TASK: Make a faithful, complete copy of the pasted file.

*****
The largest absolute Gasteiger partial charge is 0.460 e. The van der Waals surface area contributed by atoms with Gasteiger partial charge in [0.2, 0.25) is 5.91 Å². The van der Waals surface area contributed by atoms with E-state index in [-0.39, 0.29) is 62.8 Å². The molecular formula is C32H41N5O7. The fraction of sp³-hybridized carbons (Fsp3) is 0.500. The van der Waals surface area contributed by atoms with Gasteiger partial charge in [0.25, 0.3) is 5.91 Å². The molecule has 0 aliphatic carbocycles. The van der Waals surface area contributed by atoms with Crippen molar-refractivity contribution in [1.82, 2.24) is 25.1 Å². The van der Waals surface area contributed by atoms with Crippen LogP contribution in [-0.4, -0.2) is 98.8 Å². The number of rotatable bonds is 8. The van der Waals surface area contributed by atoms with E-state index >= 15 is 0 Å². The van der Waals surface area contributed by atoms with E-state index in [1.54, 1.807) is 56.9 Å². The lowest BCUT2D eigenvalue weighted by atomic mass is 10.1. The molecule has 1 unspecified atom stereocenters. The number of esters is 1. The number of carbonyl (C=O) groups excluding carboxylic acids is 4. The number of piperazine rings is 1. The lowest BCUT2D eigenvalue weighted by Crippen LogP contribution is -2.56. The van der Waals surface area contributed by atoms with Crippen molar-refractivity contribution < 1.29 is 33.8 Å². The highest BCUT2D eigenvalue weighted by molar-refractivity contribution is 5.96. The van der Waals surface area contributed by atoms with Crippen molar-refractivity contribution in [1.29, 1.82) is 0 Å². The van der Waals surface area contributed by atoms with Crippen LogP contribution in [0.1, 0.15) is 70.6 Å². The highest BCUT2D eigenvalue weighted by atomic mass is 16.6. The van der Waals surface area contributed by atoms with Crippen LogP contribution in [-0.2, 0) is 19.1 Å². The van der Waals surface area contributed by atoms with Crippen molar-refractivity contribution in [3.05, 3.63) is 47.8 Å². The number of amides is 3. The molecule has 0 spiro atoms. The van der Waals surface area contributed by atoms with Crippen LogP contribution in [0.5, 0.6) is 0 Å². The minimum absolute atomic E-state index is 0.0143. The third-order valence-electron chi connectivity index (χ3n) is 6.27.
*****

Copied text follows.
The largest absolute Gasteiger partial charge is 0.460 e. The van der Waals surface area contributed by atoms with Gasteiger partial charge in [0.2, 0.25) is 5.91 Å². The van der Waals surface area contributed by atoms with E-state index in [-0.39, 0.29) is 62.8 Å². The molecular formula is C32H41N5O7. The fraction of sp³-hybridized carbons (Fsp3) is 0.500. The van der Waals surface area contributed by atoms with Gasteiger partial charge in [0.25, 0.3) is 5.91 Å². The molecule has 0 aliphatic carbocycles. The van der Waals surface area contributed by atoms with Crippen molar-refractivity contribution in [1.82, 2.24) is 25.1 Å². The van der Waals surface area contributed by atoms with Crippen LogP contribution in [-0.4, -0.2) is 98.8 Å². The number of rotatable bonds is 8. The van der Waals surface area contributed by atoms with E-state index >= 15 is 0 Å². The van der Waals surface area contributed by atoms with E-state index in [1.54, 1.807) is 56.9 Å². The lowest BCUT2D eigenvalue weighted by atomic mass is 10.1. The molecule has 1 unspecified atom stereocenters. The number of esters is 1. The number of carbonyl (C=O) groups excluding carboxylic acids is 4. The number of piperazine rings is 1. The lowest BCUT2D eigenvalue weighted by Crippen LogP contribution is -2.56. The van der Waals surface area contributed by atoms with Crippen molar-refractivity contribution < 1.29 is 33.8 Å². The highest BCUT2D eigenvalue weighted by molar-refractivity contribution is 5.96. The van der Waals surface area contributed by atoms with Crippen molar-refractivity contribution in [1.29, 1.82) is 0 Å². The van der Waals surface area contributed by atoms with Crippen LogP contribution in [0.1, 0.15) is 70.6 Å². The highest BCUT2D eigenvalue weighted by atomic mass is 16.6. The van der Waals surface area contributed by atoms with Crippen LogP contribution in [-0.2, 0) is 19.1 Å². The van der Waals surface area contributed by atoms with Crippen molar-refractivity contribution in [3.05, 3.63) is 47.8 Å². The number of amides is 3. The molecule has 0 spiro atoms. The van der Waals surface area contributed by atoms with Crippen LogP contribution in [0.5, 0.6) is 0 Å². The minimum absolute atomic E-state index is 0.0143. The third-order valence-electron chi connectivity index (χ3n) is 6.27.